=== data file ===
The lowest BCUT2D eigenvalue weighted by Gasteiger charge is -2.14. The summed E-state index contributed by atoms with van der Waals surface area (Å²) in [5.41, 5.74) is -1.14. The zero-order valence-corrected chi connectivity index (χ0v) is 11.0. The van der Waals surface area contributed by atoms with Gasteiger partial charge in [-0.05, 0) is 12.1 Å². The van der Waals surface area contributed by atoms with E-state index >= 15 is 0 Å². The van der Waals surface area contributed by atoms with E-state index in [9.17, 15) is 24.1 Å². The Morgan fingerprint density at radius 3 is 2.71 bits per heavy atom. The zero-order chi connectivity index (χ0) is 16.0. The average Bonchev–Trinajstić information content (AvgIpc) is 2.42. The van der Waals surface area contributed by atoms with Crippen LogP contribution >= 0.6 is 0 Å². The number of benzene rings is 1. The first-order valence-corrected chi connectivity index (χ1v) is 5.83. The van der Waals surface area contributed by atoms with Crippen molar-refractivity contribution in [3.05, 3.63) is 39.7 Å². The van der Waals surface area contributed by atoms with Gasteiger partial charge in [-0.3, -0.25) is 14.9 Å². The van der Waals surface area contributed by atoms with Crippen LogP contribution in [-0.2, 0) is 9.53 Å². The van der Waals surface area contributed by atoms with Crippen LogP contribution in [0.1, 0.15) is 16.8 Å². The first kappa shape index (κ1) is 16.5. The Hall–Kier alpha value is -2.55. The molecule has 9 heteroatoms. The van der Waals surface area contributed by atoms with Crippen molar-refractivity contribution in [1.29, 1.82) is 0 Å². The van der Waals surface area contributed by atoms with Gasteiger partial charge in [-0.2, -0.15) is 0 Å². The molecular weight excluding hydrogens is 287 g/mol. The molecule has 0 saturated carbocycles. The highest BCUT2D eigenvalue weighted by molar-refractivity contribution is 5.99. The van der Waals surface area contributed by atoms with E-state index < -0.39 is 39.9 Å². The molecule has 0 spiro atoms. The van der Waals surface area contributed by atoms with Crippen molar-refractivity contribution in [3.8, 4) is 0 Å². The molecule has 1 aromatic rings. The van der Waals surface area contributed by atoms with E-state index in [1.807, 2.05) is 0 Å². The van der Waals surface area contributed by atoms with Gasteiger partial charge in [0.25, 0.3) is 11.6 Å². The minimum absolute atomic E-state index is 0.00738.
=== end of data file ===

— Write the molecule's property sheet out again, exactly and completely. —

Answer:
The lowest BCUT2D eigenvalue weighted by Gasteiger charge is -2.14. The summed E-state index contributed by atoms with van der Waals surface area (Å²) in [5.41, 5.74) is -1.14. The zero-order valence-corrected chi connectivity index (χ0v) is 11.0. The van der Waals surface area contributed by atoms with Gasteiger partial charge in [-0.05, 0) is 12.1 Å². The van der Waals surface area contributed by atoms with E-state index >= 15 is 0 Å². The van der Waals surface area contributed by atoms with E-state index in [9.17, 15) is 24.1 Å². The Morgan fingerprint density at radius 3 is 2.71 bits per heavy atom. The zero-order chi connectivity index (χ0) is 16.0. The average Bonchev–Trinajstić information content (AvgIpc) is 2.42. The van der Waals surface area contributed by atoms with Crippen LogP contribution >= 0.6 is 0 Å². The number of benzene rings is 1. The first-order valence-corrected chi connectivity index (χ1v) is 5.83. The van der Waals surface area contributed by atoms with Crippen molar-refractivity contribution in [3.05, 3.63) is 39.7 Å². The van der Waals surface area contributed by atoms with Gasteiger partial charge in [-0.3, -0.25) is 14.9 Å². The van der Waals surface area contributed by atoms with Crippen LogP contribution in [-0.2, 0) is 9.53 Å². The van der Waals surface area contributed by atoms with Crippen LogP contribution in [0.1, 0.15) is 16.8 Å². The first kappa shape index (κ1) is 16.5. The Hall–Kier alpha value is -2.55. The molecule has 9 heteroatoms. The van der Waals surface area contributed by atoms with Crippen molar-refractivity contribution in [1.29, 1.82) is 0 Å². The van der Waals surface area contributed by atoms with Gasteiger partial charge in [-0.2, -0.15) is 0 Å². The molecular weight excluding hydrogens is 287 g/mol. The molecule has 0 saturated carbocycles. The highest BCUT2D eigenvalue weighted by molar-refractivity contribution is 5.99. The van der Waals surface area contributed by atoms with E-state index < -0.39 is 39.9 Å². The molecule has 0 spiro atoms. The van der Waals surface area contributed by atoms with Crippen molar-refractivity contribution in [3.8, 4) is 0 Å². The molecule has 1 aromatic rings. The van der Waals surface area contributed by atoms with E-state index in [1.807, 2.05) is 0 Å². The van der Waals surface area contributed by atoms with Gasteiger partial charge in [0.25, 0.3) is 11.6 Å². The minimum absolute atomic E-state index is 0.00738.